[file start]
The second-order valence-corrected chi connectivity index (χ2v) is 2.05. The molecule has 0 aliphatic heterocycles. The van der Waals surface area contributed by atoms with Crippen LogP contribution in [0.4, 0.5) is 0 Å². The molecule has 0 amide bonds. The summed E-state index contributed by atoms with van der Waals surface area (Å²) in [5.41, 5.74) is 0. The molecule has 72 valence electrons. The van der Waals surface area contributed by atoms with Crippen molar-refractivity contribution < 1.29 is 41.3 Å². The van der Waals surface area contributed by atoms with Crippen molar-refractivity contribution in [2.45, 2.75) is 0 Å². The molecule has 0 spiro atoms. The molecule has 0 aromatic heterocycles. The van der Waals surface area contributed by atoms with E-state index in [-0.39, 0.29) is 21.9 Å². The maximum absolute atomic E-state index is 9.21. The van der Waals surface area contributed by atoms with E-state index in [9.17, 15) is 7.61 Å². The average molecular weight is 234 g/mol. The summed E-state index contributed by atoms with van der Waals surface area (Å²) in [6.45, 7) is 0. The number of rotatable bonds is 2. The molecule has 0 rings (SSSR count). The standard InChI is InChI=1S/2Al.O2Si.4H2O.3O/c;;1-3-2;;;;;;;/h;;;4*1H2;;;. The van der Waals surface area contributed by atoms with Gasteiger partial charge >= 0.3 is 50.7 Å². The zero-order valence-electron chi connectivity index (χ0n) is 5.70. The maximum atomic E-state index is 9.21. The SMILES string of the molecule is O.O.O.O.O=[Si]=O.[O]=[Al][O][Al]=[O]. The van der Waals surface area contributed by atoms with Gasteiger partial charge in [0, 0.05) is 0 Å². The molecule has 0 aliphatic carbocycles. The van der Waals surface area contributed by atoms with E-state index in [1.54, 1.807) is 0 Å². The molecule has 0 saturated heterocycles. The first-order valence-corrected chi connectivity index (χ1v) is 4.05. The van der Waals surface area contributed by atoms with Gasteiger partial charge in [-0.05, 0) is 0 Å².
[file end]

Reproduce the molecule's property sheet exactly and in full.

The second-order valence-corrected chi connectivity index (χ2v) is 2.05. The molecule has 0 aliphatic heterocycles. The van der Waals surface area contributed by atoms with Crippen LogP contribution in [0.4, 0.5) is 0 Å². The molecule has 0 amide bonds. The summed E-state index contributed by atoms with van der Waals surface area (Å²) in [5.41, 5.74) is 0. The molecule has 72 valence electrons. The van der Waals surface area contributed by atoms with Crippen molar-refractivity contribution < 1.29 is 41.3 Å². The van der Waals surface area contributed by atoms with Crippen molar-refractivity contribution in [2.45, 2.75) is 0 Å². The molecule has 0 spiro atoms. The molecule has 0 aromatic heterocycles. The van der Waals surface area contributed by atoms with E-state index in [-0.39, 0.29) is 21.9 Å². The maximum absolute atomic E-state index is 9.21. The van der Waals surface area contributed by atoms with E-state index in [9.17, 15) is 7.61 Å². The average molecular weight is 234 g/mol. The summed E-state index contributed by atoms with van der Waals surface area (Å²) in [6.45, 7) is 0. The number of rotatable bonds is 2. The molecule has 0 rings (SSSR count). The standard InChI is InChI=1S/2Al.O2Si.4H2O.3O/c;;1-3-2;;;;;;;/h;;;4*1H2;;;. The van der Waals surface area contributed by atoms with Gasteiger partial charge >= 0.3 is 50.7 Å². The zero-order valence-electron chi connectivity index (χ0n) is 5.70. The maximum atomic E-state index is 9.21. The SMILES string of the molecule is O.O.O.O.O=[Si]=O.[O]=[Al][O][Al]=[O]. The van der Waals surface area contributed by atoms with Gasteiger partial charge in [0, 0.05) is 0 Å². The molecule has 0 aliphatic carbocycles. The van der Waals surface area contributed by atoms with E-state index in [1.54, 1.807) is 0 Å². The molecule has 0 saturated heterocycles. The first-order valence-corrected chi connectivity index (χ1v) is 4.05. The van der Waals surface area contributed by atoms with Gasteiger partial charge in [-0.05, 0) is 0 Å².